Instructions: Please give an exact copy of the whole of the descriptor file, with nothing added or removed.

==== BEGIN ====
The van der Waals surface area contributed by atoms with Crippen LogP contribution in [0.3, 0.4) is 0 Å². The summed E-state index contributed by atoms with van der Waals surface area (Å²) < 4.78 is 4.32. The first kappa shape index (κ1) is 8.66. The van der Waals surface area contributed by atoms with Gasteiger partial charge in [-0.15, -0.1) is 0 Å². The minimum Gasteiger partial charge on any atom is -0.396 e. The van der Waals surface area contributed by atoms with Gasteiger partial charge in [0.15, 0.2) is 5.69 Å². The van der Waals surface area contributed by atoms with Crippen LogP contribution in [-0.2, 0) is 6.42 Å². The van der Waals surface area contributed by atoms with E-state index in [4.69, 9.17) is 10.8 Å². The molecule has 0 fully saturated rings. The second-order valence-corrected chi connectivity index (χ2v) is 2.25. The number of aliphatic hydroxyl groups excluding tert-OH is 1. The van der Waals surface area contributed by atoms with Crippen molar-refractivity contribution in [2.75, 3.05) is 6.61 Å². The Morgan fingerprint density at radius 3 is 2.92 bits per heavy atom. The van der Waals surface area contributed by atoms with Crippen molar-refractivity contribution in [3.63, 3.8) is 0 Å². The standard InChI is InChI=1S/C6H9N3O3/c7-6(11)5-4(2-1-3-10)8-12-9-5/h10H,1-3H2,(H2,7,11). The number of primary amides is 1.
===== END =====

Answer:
The van der Waals surface area contributed by atoms with Crippen LogP contribution in [0.3, 0.4) is 0 Å². The summed E-state index contributed by atoms with van der Waals surface area (Å²) < 4.78 is 4.32. The first kappa shape index (κ1) is 8.66. The van der Waals surface area contributed by atoms with Gasteiger partial charge in [-0.15, -0.1) is 0 Å². The minimum Gasteiger partial charge on any atom is -0.396 e. The van der Waals surface area contributed by atoms with Gasteiger partial charge in [0.15, 0.2) is 5.69 Å². The van der Waals surface area contributed by atoms with Crippen LogP contribution in [-0.2, 0) is 6.42 Å². The van der Waals surface area contributed by atoms with E-state index in [4.69, 9.17) is 10.8 Å². The molecule has 0 fully saturated rings. The second-order valence-corrected chi connectivity index (χ2v) is 2.25. The number of aliphatic hydroxyl groups excluding tert-OH is 1. The van der Waals surface area contributed by atoms with Crippen molar-refractivity contribution in [2.75, 3.05) is 6.61 Å². The Morgan fingerprint density at radius 3 is 2.92 bits per heavy atom. The van der Waals surface area contributed by atoms with Crippen molar-refractivity contribution in [3.63, 3.8) is 0 Å². The standard InChI is InChI=1S/C6H9N3O3/c7-6(11)5-4(2-1-3-10)8-12-9-5/h10H,1-3H2,(H2,7,11). The number of primary amides is 1.